This is a deciduous, sometimes dense, thorny shrub which grows abundantly throughout the country. A lesson in contrast between the white blossoms and the black branches, from March to May the shrub carries the white, 5-petalled flowers (10-15mm) in short dense spikes which usually appear before the leaves which are oval and slightly toothed. The fruit, known as sloes, are bitter blue-black berries like tiny plums. Steeped for some months in gin with sugar, they produce the dangerous sloe gin! This native plant belongs to the family Rosaceae.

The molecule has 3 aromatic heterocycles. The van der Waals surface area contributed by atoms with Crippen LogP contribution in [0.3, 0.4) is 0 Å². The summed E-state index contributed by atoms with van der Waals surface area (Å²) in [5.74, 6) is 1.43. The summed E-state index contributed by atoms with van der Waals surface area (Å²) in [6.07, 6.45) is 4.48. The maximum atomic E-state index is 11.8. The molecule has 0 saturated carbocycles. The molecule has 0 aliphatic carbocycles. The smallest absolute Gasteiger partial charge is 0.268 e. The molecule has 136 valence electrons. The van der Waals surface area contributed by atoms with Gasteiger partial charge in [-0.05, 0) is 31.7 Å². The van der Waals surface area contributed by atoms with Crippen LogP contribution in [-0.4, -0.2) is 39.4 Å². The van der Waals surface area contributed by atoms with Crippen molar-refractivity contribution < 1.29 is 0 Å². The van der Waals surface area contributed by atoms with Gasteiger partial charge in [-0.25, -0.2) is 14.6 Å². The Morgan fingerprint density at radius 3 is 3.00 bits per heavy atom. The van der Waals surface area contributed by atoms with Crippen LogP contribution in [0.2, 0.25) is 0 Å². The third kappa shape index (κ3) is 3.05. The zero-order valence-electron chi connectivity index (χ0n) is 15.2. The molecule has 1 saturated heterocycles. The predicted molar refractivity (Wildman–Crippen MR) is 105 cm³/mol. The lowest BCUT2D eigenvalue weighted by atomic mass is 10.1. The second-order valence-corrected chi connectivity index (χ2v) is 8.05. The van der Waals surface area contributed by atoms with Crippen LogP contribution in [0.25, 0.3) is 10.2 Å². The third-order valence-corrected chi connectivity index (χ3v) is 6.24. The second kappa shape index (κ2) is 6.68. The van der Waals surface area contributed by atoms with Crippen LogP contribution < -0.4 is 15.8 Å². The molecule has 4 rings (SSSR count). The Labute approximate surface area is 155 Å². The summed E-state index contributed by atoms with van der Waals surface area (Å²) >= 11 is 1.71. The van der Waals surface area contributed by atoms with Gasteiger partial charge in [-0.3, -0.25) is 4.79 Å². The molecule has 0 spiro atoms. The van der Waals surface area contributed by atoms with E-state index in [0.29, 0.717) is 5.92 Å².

I first identified this in 1976 in Laragh, Co Wicklow and photographed it near Wellingtonbridge, Co Wexford in 2007.
If you are satisfied you have correctly identified this plant, please submit your sighting to the National Biodiversity Data Centre